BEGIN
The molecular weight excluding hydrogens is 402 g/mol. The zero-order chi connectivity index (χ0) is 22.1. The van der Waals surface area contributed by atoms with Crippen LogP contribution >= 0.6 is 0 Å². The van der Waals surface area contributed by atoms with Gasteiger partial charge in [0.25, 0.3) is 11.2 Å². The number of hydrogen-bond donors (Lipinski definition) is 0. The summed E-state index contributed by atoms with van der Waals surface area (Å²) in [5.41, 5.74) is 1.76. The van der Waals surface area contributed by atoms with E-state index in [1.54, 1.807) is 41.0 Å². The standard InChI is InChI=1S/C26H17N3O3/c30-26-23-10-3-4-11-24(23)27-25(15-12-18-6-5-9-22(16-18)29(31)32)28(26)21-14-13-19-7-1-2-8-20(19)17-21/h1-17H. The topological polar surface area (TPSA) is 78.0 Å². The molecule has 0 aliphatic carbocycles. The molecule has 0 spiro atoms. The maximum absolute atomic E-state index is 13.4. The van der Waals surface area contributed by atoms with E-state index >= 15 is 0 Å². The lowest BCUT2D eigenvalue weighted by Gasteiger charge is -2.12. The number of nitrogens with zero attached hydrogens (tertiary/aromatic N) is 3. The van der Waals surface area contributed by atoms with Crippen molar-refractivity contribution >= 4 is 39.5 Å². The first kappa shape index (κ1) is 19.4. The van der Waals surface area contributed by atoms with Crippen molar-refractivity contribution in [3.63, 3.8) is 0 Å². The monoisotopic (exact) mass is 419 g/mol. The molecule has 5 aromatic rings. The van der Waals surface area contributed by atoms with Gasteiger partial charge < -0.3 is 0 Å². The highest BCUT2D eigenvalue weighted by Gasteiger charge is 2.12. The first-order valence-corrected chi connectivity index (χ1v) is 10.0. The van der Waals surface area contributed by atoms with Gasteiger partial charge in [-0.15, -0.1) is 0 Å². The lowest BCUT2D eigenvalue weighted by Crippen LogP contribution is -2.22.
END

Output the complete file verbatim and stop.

The molecular weight excluding hydrogens is 402 g/mol. The zero-order chi connectivity index (χ0) is 22.1. The van der Waals surface area contributed by atoms with Crippen LogP contribution >= 0.6 is 0 Å². The van der Waals surface area contributed by atoms with Gasteiger partial charge in [0.25, 0.3) is 11.2 Å². The number of hydrogen-bond donors (Lipinski definition) is 0. The summed E-state index contributed by atoms with van der Waals surface area (Å²) in [5.41, 5.74) is 1.76. The van der Waals surface area contributed by atoms with E-state index in [1.54, 1.807) is 41.0 Å². The standard InChI is InChI=1S/C26H17N3O3/c30-26-23-10-3-4-11-24(23)27-25(15-12-18-6-5-9-22(16-18)29(31)32)28(26)21-14-13-19-7-1-2-8-20(19)17-21/h1-17H. The topological polar surface area (TPSA) is 78.0 Å². The molecule has 0 aliphatic carbocycles. The molecule has 0 spiro atoms. The maximum absolute atomic E-state index is 13.4. The van der Waals surface area contributed by atoms with E-state index >= 15 is 0 Å². The lowest BCUT2D eigenvalue weighted by Gasteiger charge is -2.12. The number of nitrogens with zero attached hydrogens (tertiary/aromatic N) is 3. The van der Waals surface area contributed by atoms with Crippen molar-refractivity contribution >= 4 is 39.5 Å². The first kappa shape index (κ1) is 19.4. The van der Waals surface area contributed by atoms with Crippen molar-refractivity contribution in [3.63, 3.8) is 0 Å². The monoisotopic (exact) mass is 419 g/mol. The molecule has 5 aromatic rings. The van der Waals surface area contributed by atoms with Gasteiger partial charge < -0.3 is 0 Å². The highest BCUT2D eigenvalue weighted by Gasteiger charge is 2.12. The first-order valence-corrected chi connectivity index (χ1v) is 10.0. The van der Waals surface area contributed by atoms with Gasteiger partial charge in [-0.15, -0.1) is 0 Å². The lowest BCUT2D eigenvalue weighted by Crippen LogP contribution is -2.22.